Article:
“He can find nothing wrong, Madam,” he answered, smiling lightly. “According to him, I’m healthy. He says it is here” and he moved his index figure toward his temple. “Not much help.”

“There are agencies that can assist you,” I offered. “I know a person who works with refugees…” he raised a hand to cut me off, too polite to use words.

“I thank you for concern, but really, there is nothing to be done, you see, once something has happen, a person has two choices. Reject or accept. To reject, you suffer all manner of harm. Your legs ache. Your head is in pain. It covers you. To accept, you must swallow the pain, whole, in one piece, and even then, you suffer, for who can swallow so much pain? But still you must make a choice.”

I was going to ask him which choice he had made, but the baby was crying, and he excused himself.

“No, just let me feed him and then I’ll serve you some tea.”

“Please not,” he stammered. “Here is your payment.” He placed bills on the table. “I thank you. I thank you for your efforts.”

When he did not return for a week I made inquiries with people in his world. When they couldn’t find him, I sought him out.

 

When I reached the mid-point of the manuscript, the text appeared to start over again. But I realized, after reading a few pages without the effort to translate them, that this was an illusion. He had traced the outlines of his thoughts so many times, in so many configurations, that it was if he was saying the same thing again, when actually he was approaching the identical problem from a different angle. Why are people in the world? Is there such a thing as human nature? Are people good, bad, or both? What is the nature of evil? Does it exist, or it is an illusion? If it exists, how to combat it? He returned to these questions in such subtle ways that sometimes I had to dig deep into the words to mirror the small variations in meaning.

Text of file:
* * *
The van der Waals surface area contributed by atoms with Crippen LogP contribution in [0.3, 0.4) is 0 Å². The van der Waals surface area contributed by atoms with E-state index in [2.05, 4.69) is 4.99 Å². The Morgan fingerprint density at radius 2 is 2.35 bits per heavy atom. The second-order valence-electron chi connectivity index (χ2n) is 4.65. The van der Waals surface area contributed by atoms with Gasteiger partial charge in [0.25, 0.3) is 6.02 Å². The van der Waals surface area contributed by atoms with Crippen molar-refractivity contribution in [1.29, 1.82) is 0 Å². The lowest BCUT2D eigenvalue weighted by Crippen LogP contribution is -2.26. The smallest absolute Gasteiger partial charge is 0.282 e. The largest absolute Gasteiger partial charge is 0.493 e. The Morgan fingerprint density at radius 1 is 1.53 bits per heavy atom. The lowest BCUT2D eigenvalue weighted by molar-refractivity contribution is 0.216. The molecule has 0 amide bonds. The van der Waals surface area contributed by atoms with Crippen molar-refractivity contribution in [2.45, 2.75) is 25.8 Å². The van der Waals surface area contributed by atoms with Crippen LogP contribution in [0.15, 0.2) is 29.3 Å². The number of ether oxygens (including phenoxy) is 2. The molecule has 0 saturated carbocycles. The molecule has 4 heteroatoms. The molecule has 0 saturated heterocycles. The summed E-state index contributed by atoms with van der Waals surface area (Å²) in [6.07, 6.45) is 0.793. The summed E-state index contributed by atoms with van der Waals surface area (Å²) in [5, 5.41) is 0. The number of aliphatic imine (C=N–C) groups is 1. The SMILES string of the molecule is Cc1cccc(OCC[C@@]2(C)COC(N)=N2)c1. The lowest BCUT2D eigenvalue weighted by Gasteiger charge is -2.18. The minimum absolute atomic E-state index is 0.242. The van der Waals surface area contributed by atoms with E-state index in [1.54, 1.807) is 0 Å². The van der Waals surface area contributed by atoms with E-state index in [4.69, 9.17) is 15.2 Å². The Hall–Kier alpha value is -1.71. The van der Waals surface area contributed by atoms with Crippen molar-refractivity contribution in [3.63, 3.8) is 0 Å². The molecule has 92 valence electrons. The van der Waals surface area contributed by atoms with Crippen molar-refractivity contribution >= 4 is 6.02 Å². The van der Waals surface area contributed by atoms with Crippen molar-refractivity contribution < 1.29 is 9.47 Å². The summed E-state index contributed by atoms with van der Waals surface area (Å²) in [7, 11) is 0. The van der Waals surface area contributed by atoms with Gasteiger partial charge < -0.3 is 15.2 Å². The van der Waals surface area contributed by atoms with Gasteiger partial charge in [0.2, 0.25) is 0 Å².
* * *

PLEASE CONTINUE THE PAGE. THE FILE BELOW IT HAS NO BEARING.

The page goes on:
I said his name. The clerk asked me to repeat it. At the long table, there were at least a dozen people trying to be heard, and behind them, a boisterous line forming out the door and into the hall.

“We don’t have names here. Only registration numbers. Is he registered?” The woman asked.

“I don’t know. He came to me so I could do some translating for him.”

“Did he pay you?” The woman pressed.

“Yes, he did.”

“Then he had to give you form F12. It will have his registry number. Do you have the form?”

“No, I misplaced it,” I lied.

“Then you must find it. If you can’t produce it, you will have to forfeit your wages. He could be placed in custody. Next!”